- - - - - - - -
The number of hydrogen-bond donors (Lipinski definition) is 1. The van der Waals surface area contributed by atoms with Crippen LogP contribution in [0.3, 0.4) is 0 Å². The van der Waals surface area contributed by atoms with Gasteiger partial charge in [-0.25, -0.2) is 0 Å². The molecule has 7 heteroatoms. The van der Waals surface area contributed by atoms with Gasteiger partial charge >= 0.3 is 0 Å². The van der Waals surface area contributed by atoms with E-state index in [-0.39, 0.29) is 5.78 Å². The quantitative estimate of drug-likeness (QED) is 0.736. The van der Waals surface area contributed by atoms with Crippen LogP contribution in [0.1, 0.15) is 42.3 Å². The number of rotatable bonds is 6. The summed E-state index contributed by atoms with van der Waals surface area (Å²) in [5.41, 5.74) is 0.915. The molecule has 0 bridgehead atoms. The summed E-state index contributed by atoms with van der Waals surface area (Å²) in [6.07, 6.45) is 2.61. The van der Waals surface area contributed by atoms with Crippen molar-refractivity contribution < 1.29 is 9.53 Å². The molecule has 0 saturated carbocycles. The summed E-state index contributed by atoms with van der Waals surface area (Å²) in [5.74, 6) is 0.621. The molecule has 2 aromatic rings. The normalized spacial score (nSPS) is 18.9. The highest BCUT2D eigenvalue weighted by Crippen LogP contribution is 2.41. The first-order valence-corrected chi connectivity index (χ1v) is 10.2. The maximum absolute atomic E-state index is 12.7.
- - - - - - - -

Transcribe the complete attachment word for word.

The number of hydrogen-bond donors (Lipinski definition) is 1. The van der Waals surface area contributed by atoms with Crippen LogP contribution in [0.3, 0.4) is 0 Å². The van der Waals surface area contributed by atoms with Gasteiger partial charge in [-0.25, -0.2) is 0 Å². The molecule has 7 heteroatoms. The van der Waals surface area contributed by atoms with Gasteiger partial charge >= 0.3 is 0 Å². The van der Waals surface area contributed by atoms with E-state index in [-0.39, 0.29) is 5.78 Å². The quantitative estimate of drug-likeness (QED) is 0.736. The van der Waals surface area contributed by atoms with Crippen LogP contribution in [0.1, 0.15) is 42.3 Å². The number of rotatable bonds is 6. The summed E-state index contributed by atoms with van der Waals surface area (Å²) in [5.41, 5.74) is 0.915. The molecule has 0 bridgehead atoms. The summed E-state index contributed by atoms with van der Waals surface area (Å²) in [6.07, 6.45) is 2.61. The van der Waals surface area contributed by atoms with Crippen molar-refractivity contribution < 1.29 is 9.53 Å². The molecule has 0 saturated carbocycles. The summed E-state index contributed by atoms with van der Waals surface area (Å²) in [5.74, 6) is 0.621. The molecule has 2 aromatic rings. The normalized spacial score (nSPS) is 18.9. The highest BCUT2D eigenvalue weighted by Crippen LogP contribution is 2.41. The first-order valence-corrected chi connectivity index (χ1v) is 10.2. The maximum absolute atomic E-state index is 12.7.